Start the Talk about Underage Drinking

? July 29, 2014 / ? SAMHSA / ? Alcohol, Children, Community, Community and Recovery Support, ONDCP, Prevention, Substance Use

By: Frances M. Harding, Director, Center for Substance Abuse Prevention, Substance Abuse and Mental Health Services Administration and David Mineta, Deputy Director of Demand Reduction, White House Office of National Drug Control Policy

Lemonade by the pool, the smell of fresh cut grass, relaxing with friends and family. Summer means all these things, but, unfortunately, it can also mean a time of increased risk for youth. In June and July, the average first use of alcohol by young people in the United States peaks.1 Every day in the month of July, an average 11,600 young people take their first drink.

SAMHSA and the White House Office of National Drug Control Policy (ONDCP) are working together this month to make parents and caregivers aware of these summertime risks. To encourage parents and caregivers to talk with their children about alcohol and give them the tools they need to have this conversation, SAMHSA launched “Talk. They Hear You.” This national public awareness campaign emphasizes earthat:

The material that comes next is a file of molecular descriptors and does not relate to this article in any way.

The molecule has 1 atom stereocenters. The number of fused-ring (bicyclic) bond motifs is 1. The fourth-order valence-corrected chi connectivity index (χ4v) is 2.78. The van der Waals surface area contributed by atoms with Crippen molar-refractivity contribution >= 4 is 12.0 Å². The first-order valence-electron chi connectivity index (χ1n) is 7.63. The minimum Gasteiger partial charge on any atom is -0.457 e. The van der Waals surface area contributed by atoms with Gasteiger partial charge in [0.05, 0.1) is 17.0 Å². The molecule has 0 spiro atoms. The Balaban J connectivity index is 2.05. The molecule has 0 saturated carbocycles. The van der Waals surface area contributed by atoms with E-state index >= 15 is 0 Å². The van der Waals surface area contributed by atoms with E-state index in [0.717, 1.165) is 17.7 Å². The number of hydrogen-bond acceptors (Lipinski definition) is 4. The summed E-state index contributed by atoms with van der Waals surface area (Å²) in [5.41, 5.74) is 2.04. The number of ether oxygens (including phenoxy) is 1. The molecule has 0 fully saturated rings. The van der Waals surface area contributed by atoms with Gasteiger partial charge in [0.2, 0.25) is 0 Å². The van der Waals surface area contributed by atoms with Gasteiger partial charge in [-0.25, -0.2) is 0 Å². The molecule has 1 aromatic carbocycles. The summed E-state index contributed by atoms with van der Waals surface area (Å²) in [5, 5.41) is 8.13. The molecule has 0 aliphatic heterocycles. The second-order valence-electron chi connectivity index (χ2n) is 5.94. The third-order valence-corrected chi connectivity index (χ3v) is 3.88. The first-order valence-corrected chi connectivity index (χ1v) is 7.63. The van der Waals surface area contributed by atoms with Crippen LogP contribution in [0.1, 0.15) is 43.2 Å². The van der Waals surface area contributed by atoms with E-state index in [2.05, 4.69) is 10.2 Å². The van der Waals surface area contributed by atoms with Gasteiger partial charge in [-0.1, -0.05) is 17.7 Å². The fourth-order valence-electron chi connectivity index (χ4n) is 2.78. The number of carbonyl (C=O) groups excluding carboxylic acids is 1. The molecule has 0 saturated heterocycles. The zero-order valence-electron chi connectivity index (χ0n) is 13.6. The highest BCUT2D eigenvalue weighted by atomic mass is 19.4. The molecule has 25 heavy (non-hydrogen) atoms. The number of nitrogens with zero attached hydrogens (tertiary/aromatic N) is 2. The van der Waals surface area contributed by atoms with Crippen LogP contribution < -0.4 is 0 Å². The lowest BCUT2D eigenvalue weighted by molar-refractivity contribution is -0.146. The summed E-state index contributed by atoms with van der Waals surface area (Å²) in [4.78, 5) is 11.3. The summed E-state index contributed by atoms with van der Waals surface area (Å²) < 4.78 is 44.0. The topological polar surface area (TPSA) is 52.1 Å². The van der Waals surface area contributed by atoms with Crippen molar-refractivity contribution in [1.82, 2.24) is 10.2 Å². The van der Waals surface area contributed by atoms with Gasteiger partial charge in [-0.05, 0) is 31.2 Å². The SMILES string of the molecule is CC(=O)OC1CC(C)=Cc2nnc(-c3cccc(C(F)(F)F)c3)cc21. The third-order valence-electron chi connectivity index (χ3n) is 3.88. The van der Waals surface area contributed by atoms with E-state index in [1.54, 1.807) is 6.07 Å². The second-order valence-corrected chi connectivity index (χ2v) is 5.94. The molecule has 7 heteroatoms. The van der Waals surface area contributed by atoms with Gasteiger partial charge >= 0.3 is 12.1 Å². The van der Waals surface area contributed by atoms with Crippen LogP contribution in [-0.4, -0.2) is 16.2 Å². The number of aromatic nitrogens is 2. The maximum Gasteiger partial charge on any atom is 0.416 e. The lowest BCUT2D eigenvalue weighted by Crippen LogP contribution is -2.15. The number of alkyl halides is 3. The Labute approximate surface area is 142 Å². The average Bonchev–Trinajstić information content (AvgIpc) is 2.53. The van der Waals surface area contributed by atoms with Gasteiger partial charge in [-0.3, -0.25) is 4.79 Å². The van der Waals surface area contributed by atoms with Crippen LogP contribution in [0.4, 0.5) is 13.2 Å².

•Drinking puts youth at risk for problems now and in the future,
•Parents have a significant influence on young people’s decisions about alcohol use, and
•By not talking about risks of underage drinking, parents unintentionally send a message that alcohol use is okay.

SAMHSA, ONDCP, and other federal and national “Talk. They Hear You.” partners urge parents and caregivers to talk with children as young as 9 years old about alcohol. The Campaign features an evidence-based, online tool that gives adults practice in having direct, honest, and effective conversations with young people.

Summertime activities, like cookouts, ballgames, and working in the yard, bring parents and children together and provide natural opportunities to talk about underage drinking. Then, when a child asks to go to a summer pool party or a sleepover, parents and caregivers have already expressed their disapproval and given their child the skills he/she needs to avoid underage drinking.

Visit SAMHSA’s “Talk. They Hear You.” webpage for more tips and information about starting the conversation about alcohol.

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